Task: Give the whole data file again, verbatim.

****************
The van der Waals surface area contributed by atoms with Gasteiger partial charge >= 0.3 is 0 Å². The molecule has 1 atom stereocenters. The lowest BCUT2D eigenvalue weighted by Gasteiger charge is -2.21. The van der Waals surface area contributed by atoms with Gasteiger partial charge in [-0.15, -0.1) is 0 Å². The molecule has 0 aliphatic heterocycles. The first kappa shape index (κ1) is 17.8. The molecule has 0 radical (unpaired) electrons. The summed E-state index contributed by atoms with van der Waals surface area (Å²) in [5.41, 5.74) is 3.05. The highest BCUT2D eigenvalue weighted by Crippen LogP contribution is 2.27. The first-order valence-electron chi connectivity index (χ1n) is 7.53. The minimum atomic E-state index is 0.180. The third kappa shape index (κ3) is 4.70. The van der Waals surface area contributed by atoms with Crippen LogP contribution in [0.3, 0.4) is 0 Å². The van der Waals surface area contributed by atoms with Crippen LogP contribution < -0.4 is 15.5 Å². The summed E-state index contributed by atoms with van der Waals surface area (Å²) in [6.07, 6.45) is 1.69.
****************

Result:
The van der Waals surface area contributed by atoms with Gasteiger partial charge >= 0.3 is 0 Å². The molecule has 1 atom stereocenters. The lowest BCUT2D eigenvalue weighted by Gasteiger charge is -2.21. The van der Waals surface area contributed by atoms with Gasteiger partial charge in [-0.15, -0.1) is 0 Å². The molecule has 0 aliphatic heterocycles. The first kappa shape index (κ1) is 17.8. The molecule has 0 radical (unpaired) electrons. The summed E-state index contributed by atoms with van der Waals surface area (Å²) in [5.41, 5.74) is 3.05. The highest BCUT2D eigenvalue weighted by Crippen LogP contribution is 2.27. The first-order valence-electron chi connectivity index (χ1n) is 7.53. The minimum atomic E-state index is 0.180. The third kappa shape index (κ3) is 4.70. The van der Waals surface area contributed by atoms with Crippen LogP contribution in [0.3, 0.4) is 0 Å². The van der Waals surface area contributed by atoms with Crippen LogP contribution < -0.4 is 15.5 Å². The summed E-state index contributed by atoms with van der Waals surface area (Å²) in [6.07, 6.45) is 1.69.